Bandwidth and data transmission chart

Written by on Sunday, August 10, 2008 22:41 - 1 Comment

Overview of data mesurment

Data measurement in a computer is done based on their binary origins.  The very history of the personal computer can be traced in these numbers as they’ve pushed back computational boundaries again and again.  Today’s top Hard drives can hold more than a TeraByte of data, a numbered that was nearly inconceivable 3 decades ago.  From the bit, to the TeraByte, data storage, and telecommunication speeds, among other things, are counted in a base 2 counting system, or binary.

As “base 2” implies, this counting system only contains two base numbers.  In a computer, each numeric location or decimal place is composed of 8 bits which are interpreted as a single number, called a word.  Because “word” is a confusing term in mathematics, these 8 bits came to be known as a Byte.  Each Byte can be a number in the range of 0 to 255, after which a second Byte is used for the next squence of numbers.  Each character on the screen can be represented by a matching number, also between o and 255.  For a visual idea of what this means, a zero byte is shown by a blank space, and 255 would be a solid block that is 8 dots wide, by 8 dots high.  Each dot is a bit, and each block is a Byte.  A bit ir represented by a lowercase “b”, and a Byte is shown with an uppercase “B”.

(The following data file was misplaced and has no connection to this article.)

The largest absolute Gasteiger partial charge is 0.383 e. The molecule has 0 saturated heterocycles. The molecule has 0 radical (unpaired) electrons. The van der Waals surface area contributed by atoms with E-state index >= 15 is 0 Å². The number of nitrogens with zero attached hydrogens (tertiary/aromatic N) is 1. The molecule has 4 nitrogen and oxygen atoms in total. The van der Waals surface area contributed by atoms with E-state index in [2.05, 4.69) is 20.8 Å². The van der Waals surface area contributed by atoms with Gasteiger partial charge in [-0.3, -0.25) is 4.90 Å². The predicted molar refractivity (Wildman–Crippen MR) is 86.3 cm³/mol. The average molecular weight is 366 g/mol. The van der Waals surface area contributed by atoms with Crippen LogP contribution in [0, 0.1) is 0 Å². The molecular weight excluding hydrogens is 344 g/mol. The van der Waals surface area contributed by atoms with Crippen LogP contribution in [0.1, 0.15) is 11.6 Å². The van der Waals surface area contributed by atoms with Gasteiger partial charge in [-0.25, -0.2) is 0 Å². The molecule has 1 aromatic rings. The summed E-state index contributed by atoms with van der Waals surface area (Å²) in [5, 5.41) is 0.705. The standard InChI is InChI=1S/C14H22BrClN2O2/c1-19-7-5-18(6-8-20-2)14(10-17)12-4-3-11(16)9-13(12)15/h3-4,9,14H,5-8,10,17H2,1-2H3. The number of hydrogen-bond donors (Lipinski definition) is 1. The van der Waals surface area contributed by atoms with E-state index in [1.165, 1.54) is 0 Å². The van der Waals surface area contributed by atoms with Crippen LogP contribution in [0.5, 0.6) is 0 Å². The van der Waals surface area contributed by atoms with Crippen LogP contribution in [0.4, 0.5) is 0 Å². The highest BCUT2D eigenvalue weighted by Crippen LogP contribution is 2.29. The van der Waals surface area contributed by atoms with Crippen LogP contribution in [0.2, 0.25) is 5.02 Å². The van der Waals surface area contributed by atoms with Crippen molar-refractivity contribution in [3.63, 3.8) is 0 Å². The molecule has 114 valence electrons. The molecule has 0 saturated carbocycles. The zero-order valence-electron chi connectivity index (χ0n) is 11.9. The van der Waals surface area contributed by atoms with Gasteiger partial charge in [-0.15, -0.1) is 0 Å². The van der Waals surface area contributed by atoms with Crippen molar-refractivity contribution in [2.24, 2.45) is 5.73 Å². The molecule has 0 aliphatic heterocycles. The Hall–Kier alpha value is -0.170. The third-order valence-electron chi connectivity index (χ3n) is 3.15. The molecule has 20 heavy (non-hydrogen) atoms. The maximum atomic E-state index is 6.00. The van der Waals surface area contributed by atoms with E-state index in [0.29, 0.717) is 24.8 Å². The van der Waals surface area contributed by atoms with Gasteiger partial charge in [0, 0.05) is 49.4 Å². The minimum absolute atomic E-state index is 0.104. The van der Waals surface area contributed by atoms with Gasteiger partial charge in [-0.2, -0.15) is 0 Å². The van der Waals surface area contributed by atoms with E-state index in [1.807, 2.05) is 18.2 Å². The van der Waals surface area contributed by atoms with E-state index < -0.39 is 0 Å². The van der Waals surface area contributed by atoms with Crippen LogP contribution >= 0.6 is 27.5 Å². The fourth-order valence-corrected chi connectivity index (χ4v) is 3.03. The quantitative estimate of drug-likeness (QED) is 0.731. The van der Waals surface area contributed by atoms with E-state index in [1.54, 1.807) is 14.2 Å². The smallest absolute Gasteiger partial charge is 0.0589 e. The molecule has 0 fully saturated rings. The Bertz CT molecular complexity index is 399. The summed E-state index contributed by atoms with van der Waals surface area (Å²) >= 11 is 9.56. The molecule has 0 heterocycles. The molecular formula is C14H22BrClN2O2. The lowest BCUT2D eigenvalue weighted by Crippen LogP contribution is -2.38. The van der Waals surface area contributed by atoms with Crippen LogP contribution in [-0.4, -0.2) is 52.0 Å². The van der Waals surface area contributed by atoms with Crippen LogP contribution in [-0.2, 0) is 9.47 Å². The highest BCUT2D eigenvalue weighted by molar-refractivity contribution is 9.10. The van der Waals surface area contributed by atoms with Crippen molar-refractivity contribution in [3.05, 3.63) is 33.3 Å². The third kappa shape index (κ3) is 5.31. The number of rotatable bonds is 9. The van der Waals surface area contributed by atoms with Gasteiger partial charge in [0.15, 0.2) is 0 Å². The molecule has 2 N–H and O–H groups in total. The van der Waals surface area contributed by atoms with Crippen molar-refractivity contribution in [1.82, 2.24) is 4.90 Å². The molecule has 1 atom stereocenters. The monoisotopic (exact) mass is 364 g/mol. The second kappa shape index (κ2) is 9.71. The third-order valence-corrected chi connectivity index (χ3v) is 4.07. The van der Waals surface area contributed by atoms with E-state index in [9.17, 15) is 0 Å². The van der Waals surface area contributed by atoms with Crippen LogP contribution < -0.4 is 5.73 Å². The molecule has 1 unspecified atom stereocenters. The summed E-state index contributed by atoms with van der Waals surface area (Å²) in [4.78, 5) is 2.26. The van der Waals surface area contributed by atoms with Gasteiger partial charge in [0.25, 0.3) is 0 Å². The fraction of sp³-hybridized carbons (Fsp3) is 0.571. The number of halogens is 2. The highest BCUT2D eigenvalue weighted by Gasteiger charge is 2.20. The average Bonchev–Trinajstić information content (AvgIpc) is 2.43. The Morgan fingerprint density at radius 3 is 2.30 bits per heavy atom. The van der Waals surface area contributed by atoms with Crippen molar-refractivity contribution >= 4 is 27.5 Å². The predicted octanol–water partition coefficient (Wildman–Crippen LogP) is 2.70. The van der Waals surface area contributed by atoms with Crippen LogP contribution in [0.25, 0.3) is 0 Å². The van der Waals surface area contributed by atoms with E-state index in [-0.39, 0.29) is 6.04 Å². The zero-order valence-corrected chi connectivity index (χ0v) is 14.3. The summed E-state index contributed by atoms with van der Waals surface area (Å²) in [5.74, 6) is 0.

A hundred Bytes is approximately one Kilobyte, but its actually a little higher.  The reason is that it is calculated by doubling 8 (8 bits = 1 Byte) eight times.  In order, each doubling is 8, 16, 32, 64, 128, 256, 512, and 1024.  Note that although the number is 256, that the total for each Byte can only be 255; this is because the number zero is the empirical first digit. This method of counting is a result of the way that computers calculate, using a serious of yes or no answers to spell out every character that can be printed.  Zero begins the count because it is the most basic non-value, or “no”.

Here’s a quick rundown:
bit     (b)    = can be either a 1 or a 0.
Byte    (B)    = Made of 8 bits, this can represent any number from 0 to 255.
Kilobit    (Kb)    = 1024 bits
KiloByte    (KB)    = 1024 Bytes (This can be represented as 2^10, or 2 to the tenth power.)
MegaByte    (MB)    = 1024*KB (1,048,576 Bytes)
GigaByte    (GB)    = 1024*MB
TeraByte    (TB)    = 1024*GB  This is only just becoming available as consumer storage.
PetaByte    (PB)    = 1024*TB  This is currently the largest data storage created in the world.
ExaByte    (EB)    = 1024*PB
ZettaByte    (ZB)    = 1024*EB
YottaByte    (YB)    = 1024*ZB

YottaByte is as high as it goes.  It is currently estimated that all the data on all the world’s computers is in the neighborhood of 400 Exbytes.  The IDC estimates that total world storage capacity will reach one ZettaByte in the year 2010.  In normal base 10 (decimal system) math, that amounts to a number represented by 1000^8, or one thousand to the 8th power.  One estimate says, “One ExaByte is the equivalent of about 50,000 years of DVD quality video.” ')}

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Aug 27, 2008 19:34

I’m still on Gigabytes for now and will still be for a long time. I wasn’t aware of data storages up to terrabytes let alone a petabyte! I still have a working 3 Gig hard disk on my PC along with my measley 40 Gig main hard drive.

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